Arizona county to drop appeal in illegal immigrant smuggling case
PHOENIX (AP) - County officials have agreed to drop an appeal of a ruling that bars authorities in metropolitan Phoenix from charging illegal immigrants who paid to be sneaked into the country with conspiring to smuggle themselves.
Ten months ago, a judge prohibited Maricopa County Sheriff Joe Arpaio and County Attorney Bill Montgomery from using the contentious tactic that expanded the reach of Arizona's 2005 smuggling law and led to complaints from immigrant rights advocates that the statute was intended for smugglers, not their customers.
Montgomery said Thursday that there was no likelihood that the county would have won an appeal, given that the courts have ruled that immigration enforcement is the province of the federal government. "It was a painful but objective legal decision to decide," Montgomery said.
The Board of Supervisors agreed Wednesday to a settlement that calls for the county to drop its appeal in exchange for paying $675,000 in attorney fees for the lawyers who challenged the legal tactic. The settlement, first reported by The Arizona Republic, also calls for the lawyers who filed the challenge to drop their appeal that sought to invalidate more than 1,000 convictions brought against illegal immigrants who paid to have themselves smuggled into the country.
"I think they finally realized it was a fool's errand," Carlos Holguin, one of the attorneys who challenged the tactic, said of county officials.
The smuggling law was passed in 2005 as lawmakers responded to voter frustration over Arizona's role as the nation's then-busiest illegal immigrant smuggling hub. It marked Arizona's second major illegal immigration law and was followed in 2010 with a wide-ranging law that required police to make immigration checks in certain cases, inspiring similar laws in Alabama, Georgia, Indiana, South Carolina and Utah.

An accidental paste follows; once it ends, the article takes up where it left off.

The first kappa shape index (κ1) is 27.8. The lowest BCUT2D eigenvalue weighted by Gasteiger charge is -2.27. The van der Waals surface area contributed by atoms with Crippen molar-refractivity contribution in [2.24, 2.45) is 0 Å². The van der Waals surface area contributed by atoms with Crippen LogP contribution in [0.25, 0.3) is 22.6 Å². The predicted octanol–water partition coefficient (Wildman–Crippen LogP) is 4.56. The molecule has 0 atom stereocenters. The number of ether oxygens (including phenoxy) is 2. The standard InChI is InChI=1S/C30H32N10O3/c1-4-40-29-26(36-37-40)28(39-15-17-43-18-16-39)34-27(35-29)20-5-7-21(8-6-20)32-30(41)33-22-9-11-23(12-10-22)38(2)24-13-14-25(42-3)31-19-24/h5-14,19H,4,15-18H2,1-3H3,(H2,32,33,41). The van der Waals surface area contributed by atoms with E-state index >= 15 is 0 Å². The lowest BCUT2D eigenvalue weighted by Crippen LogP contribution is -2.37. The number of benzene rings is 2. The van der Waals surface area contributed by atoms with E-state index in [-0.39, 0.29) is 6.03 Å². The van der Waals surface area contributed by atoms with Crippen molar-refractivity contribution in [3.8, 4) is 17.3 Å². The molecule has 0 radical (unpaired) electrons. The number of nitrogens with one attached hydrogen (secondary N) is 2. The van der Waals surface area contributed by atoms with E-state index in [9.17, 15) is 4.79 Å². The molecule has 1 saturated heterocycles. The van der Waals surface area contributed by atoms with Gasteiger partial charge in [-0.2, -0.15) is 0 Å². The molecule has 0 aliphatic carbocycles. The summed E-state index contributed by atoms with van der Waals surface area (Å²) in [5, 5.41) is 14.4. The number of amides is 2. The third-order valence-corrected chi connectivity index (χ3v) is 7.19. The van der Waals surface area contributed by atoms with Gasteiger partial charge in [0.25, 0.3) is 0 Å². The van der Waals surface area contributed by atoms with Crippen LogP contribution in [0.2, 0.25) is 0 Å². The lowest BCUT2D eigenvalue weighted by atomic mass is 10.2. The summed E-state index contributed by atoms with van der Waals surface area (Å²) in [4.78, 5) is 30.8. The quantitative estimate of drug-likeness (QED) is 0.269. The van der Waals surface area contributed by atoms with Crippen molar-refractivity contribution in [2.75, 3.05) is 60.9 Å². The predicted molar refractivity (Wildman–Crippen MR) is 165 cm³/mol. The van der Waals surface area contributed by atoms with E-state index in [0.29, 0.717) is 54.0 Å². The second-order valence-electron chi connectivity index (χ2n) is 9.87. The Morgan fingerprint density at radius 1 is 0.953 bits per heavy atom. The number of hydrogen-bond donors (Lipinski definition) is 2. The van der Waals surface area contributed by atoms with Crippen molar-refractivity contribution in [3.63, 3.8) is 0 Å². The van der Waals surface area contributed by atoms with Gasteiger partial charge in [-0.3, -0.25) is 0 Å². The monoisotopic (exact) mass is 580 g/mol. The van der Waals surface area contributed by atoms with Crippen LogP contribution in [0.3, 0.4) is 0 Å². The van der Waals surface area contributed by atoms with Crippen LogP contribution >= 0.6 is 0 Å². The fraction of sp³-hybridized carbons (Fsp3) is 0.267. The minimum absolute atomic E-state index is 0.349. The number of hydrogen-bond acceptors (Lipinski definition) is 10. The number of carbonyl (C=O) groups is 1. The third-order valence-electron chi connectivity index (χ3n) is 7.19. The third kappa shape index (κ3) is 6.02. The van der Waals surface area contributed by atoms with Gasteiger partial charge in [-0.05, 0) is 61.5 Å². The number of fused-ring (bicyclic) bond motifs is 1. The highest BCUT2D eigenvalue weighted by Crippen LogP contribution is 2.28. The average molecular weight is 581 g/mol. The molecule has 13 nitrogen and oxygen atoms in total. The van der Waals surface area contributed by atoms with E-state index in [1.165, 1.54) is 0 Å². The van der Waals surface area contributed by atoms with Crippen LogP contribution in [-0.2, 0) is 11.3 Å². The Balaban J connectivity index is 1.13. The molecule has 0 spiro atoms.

Lawyers challenging the Arizona prosecutions argued that the policy of charging smuggling customers with conspiracy was trumped by federal law. Attorneys defending the law contended that Arizona law allows people to be convicted of conspiracy, even when they can't be convicted of the crime itself.
U.S. District Judge Robert Broomfield ruled in September that the policy criminalizes actions that the federal law treats as a civil matter.
Montgomery said Thursday that the ruling was so broad that his office hasn't been able to prosecute smugglers since the September decision.
Both sides had informed Broomfield they would appeal his ruling, but in the end, never filed appellate briefs. Instead, lawyers on both sides focused on settling the case.
"The sheriff has pursued laws that are on the books," said Arpaio aide Jack MacIntyre. "He will hand over for prosecutions cases for laws that are still on the books."
The ruling marks yet another restriction on immigration enforcement efforts by Arpaio, who has made illegal immigration a central part of his political identity in recent years.
Washington stripped some of Arpaio's officers of their power to make federal immigration arrests in 2009, and a federal judge ruled in May 2013 that the sheriff's office had racially profiled Latinos in immigration and regular traffic patrols. The sheriff continues to arrest illegal immigrants in business raids in which they have been charged with using fake or stolen IDs to get jobs.
Several weeks after the smuggling law took effect in August 2005, Andrew Thomas, Maricopa County's then-top prosecutor, issued a legal opinion requested by Arpaio that said immigrants suspected of using smugglers could be charged as conspirators in smuggling cases. In Arizona, only Maricopa County used the conspirator interpretation for the smuggling law.
Thomas, who is now seeking the Republican nomination for governor, said in a statement that the legal tactic was vital in confronting illegal immigration. "The refusal to appeal and defend the law is a shameful surrender to the liberal elites who are abetting illegal immigration and eroding our national sovereignty," Thomas said.
By Jacques Billeaud, Associated Press
Web Producer: Laura Kittell
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